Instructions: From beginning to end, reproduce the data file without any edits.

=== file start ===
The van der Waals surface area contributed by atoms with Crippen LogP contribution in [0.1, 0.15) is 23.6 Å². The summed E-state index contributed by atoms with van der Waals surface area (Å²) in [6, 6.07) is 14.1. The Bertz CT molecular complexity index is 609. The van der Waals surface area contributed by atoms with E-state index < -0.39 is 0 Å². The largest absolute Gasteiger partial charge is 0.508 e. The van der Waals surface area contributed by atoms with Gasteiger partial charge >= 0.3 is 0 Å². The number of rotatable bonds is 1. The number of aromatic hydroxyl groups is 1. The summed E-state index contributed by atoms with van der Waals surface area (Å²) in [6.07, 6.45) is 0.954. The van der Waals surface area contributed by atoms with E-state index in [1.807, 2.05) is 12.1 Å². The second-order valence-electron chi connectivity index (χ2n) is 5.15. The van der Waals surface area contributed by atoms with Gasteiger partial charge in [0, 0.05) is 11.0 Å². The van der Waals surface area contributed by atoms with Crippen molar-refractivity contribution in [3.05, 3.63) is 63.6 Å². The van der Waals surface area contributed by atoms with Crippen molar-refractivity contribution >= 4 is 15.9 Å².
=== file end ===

The van der Waals surface area contributed by atoms with Crippen LogP contribution in [0.1, 0.15) is 23.6 Å². The summed E-state index contributed by atoms with van der Waals surface area (Å²) in [6, 6.07) is 14.1. The Bertz CT molecular complexity index is 609. The van der Waals surface area contributed by atoms with E-state index < -0.39 is 0 Å². The largest absolute Gasteiger partial charge is 0.508 e. The van der Waals surface area contributed by atoms with Gasteiger partial charge >= 0.3 is 0 Å². The number of rotatable bonds is 1. The number of aromatic hydroxyl groups is 1. The summed E-state index contributed by atoms with van der Waals surface area (Å²) in [6.07, 6.45) is 0.954. The van der Waals surface area contributed by atoms with E-state index in [1.807, 2.05) is 12.1 Å². The second-order valence-electron chi connectivity index (χ2n) is 5.15. The van der Waals surface area contributed by atoms with Gasteiger partial charge in [0, 0.05) is 11.0 Å². The van der Waals surface area contributed by atoms with Crippen molar-refractivity contribution in [3.05, 3.63) is 63.6 Å². The van der Waals surface area contributed by atoms with Crippen molar-refractivity contribution >= 4 is 15.9 Å².